Based on the first two volumes of Alice Oseman’s web comic-turned-graphic novel series, “Heartstopper” follows Charlie Spring (Joe Locke), the only openly gay student at his all-boys secondary school in small-town England. After his relationship with a closeted classmate implodes, Charlie finds himself drawn to Nick Nelson (Kit Connor), a star athlete on the school’s rugby team who appears to be straight.
At first, Charlie shrugs off his feelings for Nick as an unrequited crush. Through a surprising series of events, however, the two boys become close pals in the classroom and on the athletic field ― prompting both to question whether something beyond platonic friendship is in the cards.
Catch the series trailer above.
While the series catapulted Connor and Locke to stardom seemingly overnight, the 18-year-old actors didn’t anticipate that their performances would be so enthusiastically received.
“It definitely always felt like our little show,” said Connor, previously best known for “Rocketman,” in which he portrayed a young Elton John. “So to have it blow up like this has been mind-blowing, really.”
In a candid chat with HuffPost, Connor and Locke shared some behind-the-scenes anecdotes about their now-iconic performances, working with surprise co-star Olivia Colman, and where they hope to take Charlie and Nick’s love story next.
As actors, what drew each of you to Charlie and Nick’s story, and what made you most excited to tell it?
Kit Connor: In terms of Nick … bisexuality isn’t something that really comes up in mainstream media very often. So I think that in our show, we take an in-depth approach in terms of having him discover his sexuality and explore it. He goes from thinking he’s straight to thinking that maybe he’s gay. Then he comes to the conclusion that maybe he’s bisexual. That’s something that I found really interesting and important to bring into mainstream media.
Joe Locke: I think Charlie is a relatable character to a lot of people growing up. Although he is so universally relatable, his story and stories like his — the struggles of being the only out kid in school — have not really been told before. It’s great for me to be able to tell that story for my first acting job.
Where would you like to take Charlie and Nick’s story in future seasons?
Locke: If we follow Charlie’s story from the web comic and the novels, his mental health takes a turn for the worse. I think that would be really interesting to tackle in the series and to see how that [impacts] Charlie and Nick’s relationship. Not only do they get older, but their issues become more serious. What we’ve created in Season 1 is an atmosphere that tackles serious subjects, but through an optimistic lens.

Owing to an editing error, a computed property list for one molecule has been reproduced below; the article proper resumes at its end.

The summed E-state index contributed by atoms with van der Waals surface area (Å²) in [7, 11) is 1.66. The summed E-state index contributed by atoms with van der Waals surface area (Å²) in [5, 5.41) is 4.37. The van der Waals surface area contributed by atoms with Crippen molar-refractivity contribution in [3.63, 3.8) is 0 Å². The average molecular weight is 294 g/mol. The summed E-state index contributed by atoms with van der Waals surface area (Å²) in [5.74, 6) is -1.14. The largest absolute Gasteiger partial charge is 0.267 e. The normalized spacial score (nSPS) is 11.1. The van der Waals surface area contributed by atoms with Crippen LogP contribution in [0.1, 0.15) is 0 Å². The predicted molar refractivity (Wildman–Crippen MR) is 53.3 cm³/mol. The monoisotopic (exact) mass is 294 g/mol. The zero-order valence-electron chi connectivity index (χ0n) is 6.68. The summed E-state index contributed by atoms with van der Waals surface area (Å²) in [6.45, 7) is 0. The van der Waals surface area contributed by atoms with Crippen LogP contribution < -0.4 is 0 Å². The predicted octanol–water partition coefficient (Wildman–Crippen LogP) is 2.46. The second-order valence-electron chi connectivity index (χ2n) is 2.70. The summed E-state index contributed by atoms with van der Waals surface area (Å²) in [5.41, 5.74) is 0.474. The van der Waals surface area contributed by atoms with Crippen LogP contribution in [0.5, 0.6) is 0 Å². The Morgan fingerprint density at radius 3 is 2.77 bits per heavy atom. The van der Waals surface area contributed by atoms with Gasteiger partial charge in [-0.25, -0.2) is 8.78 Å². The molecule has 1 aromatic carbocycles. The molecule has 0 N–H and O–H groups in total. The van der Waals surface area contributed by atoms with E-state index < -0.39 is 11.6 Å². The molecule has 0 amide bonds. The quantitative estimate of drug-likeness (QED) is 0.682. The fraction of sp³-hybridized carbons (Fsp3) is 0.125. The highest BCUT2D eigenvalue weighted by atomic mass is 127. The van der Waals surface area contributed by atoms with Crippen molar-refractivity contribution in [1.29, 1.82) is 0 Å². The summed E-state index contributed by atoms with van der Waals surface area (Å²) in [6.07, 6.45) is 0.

Connor: I think Charlie’s mental health will definitely be a main focus. But we’d also touch on how they learn to deal with that as a couple — how they learn the importance of creating a support system, while also learning that you can’t always help and have to let people learn things themselves. That’s a really important part of the web comic.
Olivia Coleman’s portrayal of Nick’s mother was such a great surprise, given that her casting was kept under wraps until the series premiere. What did you most learn from working with her?
Connor: I spent two days filming with Olivia and they were amazing. I think that she’s one of those actors who is just effortlessly good, skilled and talented. She’d go from being bubbly and happy to serious and emotional as soon as the crew said “Action.”
From what I know, she approaches her roles with a lot of freshness. She reads through a script a couple of times, and then just goes for it and sees where it takes her. That’s what I try to do as an actor.
Locke: I didn’t get to work with her as much as Kit. She’s so high up in her career and a household name, but she spent so much time during the day talking to everyone and making everyone feel comfortable instead of sitting in her trailer, relaxing. That’s a great thing to maintain. She’s just a really lovely person.
What films or television programs did you look to with regard to LGBTQ representation when you were growing up?
Locke: “Modern Family” was a big one.
Connor: Yes! “Modern Family” was, for me, the first time I saw an openly gay couple onscreen. Obviously a big deal was made about it, but they didn’t make it seem like it was abnormal. It was very much normalized, and I think that’s a first step to a healthy portrayal of queerness in media.
A number of young viewers have credited the show with helping them come out as LGBTQ to their families, or address their truth in other ways. What do you say to fans who look to your characters as role models?
Locke: It’s an honor to be able to create a series that means so much to so many people. When I was growing up, if I’d have had “Heartstopper,” I’d have felt a lot more normal.
So, I hope that that’s what we can [provide] to younger people in the next generation as well, because it’ll always be there as long as Netflix lives. It’ll always be there for people to watch, and for younger people to watch. They are all deserving of love and happiness.
Connor: We are teenagers ourselves, and to be able to have that effect on a person’s life, confidence and self-love is something that’s so powerful. I felt very emotional when I first heard that a fan had used a scene I’d filmed to come out to their parents. That’s a real “pinch me” moment, and that’s what told me this show has an effect on the audience that even we didn’t expect.
This interview has been lightly edited and condensed.
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